Binya is a poor little girl living with her mother and an elder brother, Bijju, in a very small hilly village of Garhwal. One day while herding her two cows back home, she stumbles upon some city people enjoying the picnic in the valley. She is enthralled to see them rich and well-groomed. She craves to be one like them and among many other things of their, a blue frilly umbrella catches her attention. She begins craving for it. On the other hand, the city people get attracted by her innocent beauty and the pendant in her neck. The pendant consists of leopard’s claw – which is considered a mascot widely in the hills. Binya trades her pendant off with the blue umbrella.

The blue umbrella is so much beautiful that soon it becomes a topic of conversation for villagers and children adore her umbrella so much that every time they feel like to touch or hold it. Binya is on seventh heaven and rarely closes it because she believes it looks charming when it is opened.
Ram Bharosa runs a smal…

Sparrows by K. A. Abbas – A Story about Hidden Kindness

K. A. Abbas was a master at writing short stories, presumably influenced by O. Henry. His work presents a different picture of India and is mainly based on humanity. He was the contemporary writer of that colonial India when the cinema used to run in black and white. Reading K.A. Abbas means exploring the old culture of India.
‘Sparrows’ is a brilliant short story. Once, the story ‘Sparrows’ was conscripted in the world’s best stories along with ‘The Lost Child’, written by Mulk Raj Anand.
A bit about Sparrows
Rahim Khan, the protagonist, is a stolid figure, almost devoid of emotions. He lives alone and the whole village is fearful of him because he brutally beats children and men on slightest pretexts. With time, he has grown so obtrusive and rough that streaks of humanity have left him. Why is he like that?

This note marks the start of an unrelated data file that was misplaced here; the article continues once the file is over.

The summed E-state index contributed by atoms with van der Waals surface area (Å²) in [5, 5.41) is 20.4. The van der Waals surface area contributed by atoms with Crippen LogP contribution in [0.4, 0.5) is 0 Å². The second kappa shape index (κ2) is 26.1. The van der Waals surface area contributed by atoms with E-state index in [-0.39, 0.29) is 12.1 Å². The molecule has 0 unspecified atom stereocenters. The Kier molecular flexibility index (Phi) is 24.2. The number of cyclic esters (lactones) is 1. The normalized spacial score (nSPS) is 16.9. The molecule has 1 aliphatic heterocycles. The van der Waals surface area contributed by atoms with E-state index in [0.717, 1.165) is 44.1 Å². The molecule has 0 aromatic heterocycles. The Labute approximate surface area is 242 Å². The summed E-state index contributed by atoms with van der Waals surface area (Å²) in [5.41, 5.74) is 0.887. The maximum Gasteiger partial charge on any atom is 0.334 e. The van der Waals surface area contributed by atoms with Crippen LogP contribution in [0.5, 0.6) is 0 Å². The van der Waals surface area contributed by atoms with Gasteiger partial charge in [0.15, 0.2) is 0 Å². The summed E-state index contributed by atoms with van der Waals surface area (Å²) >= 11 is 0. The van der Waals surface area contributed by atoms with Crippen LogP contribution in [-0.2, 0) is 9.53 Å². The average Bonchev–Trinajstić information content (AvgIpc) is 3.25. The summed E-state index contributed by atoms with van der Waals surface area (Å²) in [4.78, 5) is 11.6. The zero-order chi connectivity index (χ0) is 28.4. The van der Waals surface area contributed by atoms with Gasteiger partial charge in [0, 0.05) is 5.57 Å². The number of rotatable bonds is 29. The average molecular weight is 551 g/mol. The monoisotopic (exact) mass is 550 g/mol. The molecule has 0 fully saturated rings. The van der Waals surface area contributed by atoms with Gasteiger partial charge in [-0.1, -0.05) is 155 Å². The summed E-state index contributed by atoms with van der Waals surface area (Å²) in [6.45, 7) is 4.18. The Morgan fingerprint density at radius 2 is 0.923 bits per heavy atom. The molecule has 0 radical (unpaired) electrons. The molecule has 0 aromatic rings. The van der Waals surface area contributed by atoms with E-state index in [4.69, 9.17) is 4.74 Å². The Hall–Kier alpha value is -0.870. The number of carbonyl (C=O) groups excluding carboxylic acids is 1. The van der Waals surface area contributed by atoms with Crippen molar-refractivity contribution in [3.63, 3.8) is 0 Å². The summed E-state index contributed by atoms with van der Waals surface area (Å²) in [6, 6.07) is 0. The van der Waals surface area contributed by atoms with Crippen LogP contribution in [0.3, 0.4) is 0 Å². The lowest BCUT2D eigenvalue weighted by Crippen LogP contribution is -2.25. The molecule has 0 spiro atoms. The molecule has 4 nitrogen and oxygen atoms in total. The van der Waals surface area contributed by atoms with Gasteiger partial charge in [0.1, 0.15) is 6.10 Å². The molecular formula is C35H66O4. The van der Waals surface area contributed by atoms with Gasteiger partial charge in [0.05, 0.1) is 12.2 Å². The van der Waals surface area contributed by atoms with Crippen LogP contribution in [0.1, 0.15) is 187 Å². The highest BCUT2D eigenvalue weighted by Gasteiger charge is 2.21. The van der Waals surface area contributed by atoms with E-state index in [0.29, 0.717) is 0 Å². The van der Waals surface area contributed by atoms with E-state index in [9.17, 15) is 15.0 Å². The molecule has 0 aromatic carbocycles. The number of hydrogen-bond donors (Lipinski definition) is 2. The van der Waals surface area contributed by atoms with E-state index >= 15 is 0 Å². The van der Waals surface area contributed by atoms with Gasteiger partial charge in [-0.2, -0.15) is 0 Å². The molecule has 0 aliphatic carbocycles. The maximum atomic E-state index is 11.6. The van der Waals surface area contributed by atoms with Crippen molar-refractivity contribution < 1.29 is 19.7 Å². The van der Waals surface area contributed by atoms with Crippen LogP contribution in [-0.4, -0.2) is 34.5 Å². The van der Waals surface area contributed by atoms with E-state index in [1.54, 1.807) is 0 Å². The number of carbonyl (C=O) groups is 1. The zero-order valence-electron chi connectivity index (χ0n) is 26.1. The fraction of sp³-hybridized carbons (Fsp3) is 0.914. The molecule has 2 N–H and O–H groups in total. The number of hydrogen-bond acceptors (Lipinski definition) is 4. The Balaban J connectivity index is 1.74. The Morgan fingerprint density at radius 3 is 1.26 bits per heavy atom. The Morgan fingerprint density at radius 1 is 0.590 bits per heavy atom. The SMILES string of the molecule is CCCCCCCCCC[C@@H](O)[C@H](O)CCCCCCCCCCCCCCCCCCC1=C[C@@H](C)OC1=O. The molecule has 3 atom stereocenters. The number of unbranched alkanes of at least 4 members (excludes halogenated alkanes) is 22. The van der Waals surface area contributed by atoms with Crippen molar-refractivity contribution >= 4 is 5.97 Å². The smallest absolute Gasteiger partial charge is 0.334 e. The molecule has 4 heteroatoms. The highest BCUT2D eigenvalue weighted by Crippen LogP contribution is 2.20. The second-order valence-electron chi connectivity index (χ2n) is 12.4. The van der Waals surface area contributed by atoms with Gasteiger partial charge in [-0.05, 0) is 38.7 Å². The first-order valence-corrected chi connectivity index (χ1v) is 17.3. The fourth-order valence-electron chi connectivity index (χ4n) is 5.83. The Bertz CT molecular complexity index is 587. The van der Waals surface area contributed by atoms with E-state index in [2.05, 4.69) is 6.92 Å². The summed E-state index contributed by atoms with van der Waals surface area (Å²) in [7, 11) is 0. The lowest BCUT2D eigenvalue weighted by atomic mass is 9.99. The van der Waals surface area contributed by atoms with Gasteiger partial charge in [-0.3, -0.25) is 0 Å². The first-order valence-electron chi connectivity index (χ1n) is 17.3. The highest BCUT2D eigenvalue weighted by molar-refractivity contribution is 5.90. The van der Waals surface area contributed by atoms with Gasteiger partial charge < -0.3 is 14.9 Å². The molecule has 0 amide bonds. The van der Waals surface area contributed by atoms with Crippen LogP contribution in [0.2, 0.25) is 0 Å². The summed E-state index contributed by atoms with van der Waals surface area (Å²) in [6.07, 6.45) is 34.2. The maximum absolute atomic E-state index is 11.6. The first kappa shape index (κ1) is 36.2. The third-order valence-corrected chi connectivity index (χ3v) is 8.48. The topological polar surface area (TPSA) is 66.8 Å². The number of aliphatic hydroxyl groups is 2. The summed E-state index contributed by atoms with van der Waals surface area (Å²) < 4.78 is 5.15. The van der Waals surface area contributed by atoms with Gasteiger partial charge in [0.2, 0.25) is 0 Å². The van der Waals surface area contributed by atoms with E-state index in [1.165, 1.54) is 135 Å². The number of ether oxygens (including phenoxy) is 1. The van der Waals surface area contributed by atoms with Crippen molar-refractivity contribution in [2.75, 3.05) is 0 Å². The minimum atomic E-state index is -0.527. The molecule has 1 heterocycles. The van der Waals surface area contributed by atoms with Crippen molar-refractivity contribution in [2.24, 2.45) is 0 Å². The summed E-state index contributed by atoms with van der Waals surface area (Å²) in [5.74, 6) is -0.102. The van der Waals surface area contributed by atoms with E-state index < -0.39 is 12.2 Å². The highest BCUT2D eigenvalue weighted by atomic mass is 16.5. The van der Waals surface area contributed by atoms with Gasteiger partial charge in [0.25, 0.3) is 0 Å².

During the magnificence of his youth there was no one who could compete with him in the wrestling and other sports. It's his deepest desire to join Circus folk. In addition …

Book Review: Godan by Munshi Premchand

Like many other poor peasants Hori too wants to own a cow in a hope to elevate his puny social status to some height of self-importance. Much opposite to his circumstances, he purchases a cow at a debt of 80 rupees. However, things spiraled out of his control when he tries to cheat his younger brother, Heera, by 10 rupees. This haggle causes a huge fight between Dhaniya (Hori’s wife) and Heera’s wife. Heera poisons the cow and runs away to avoid being caught by the Police.

To settle down the cow’s death matter, Hori takes some loan from a moneylender and bribes the police. On the other hand, Gobar (Hori’s son) has an affair with a widow Jhunia. When Jhunia is pregnant with his child, Gobar runs away to the city to escape the wrath of the villagers. But then Jhunia is taken into care by Hori and his family. Because of Jhunia’s issue, the village Panchayat orders Hori to pay a penalty amount for his son’s deeds. Thus, Hori again takes the loan from moneylenders. As the debt increases o…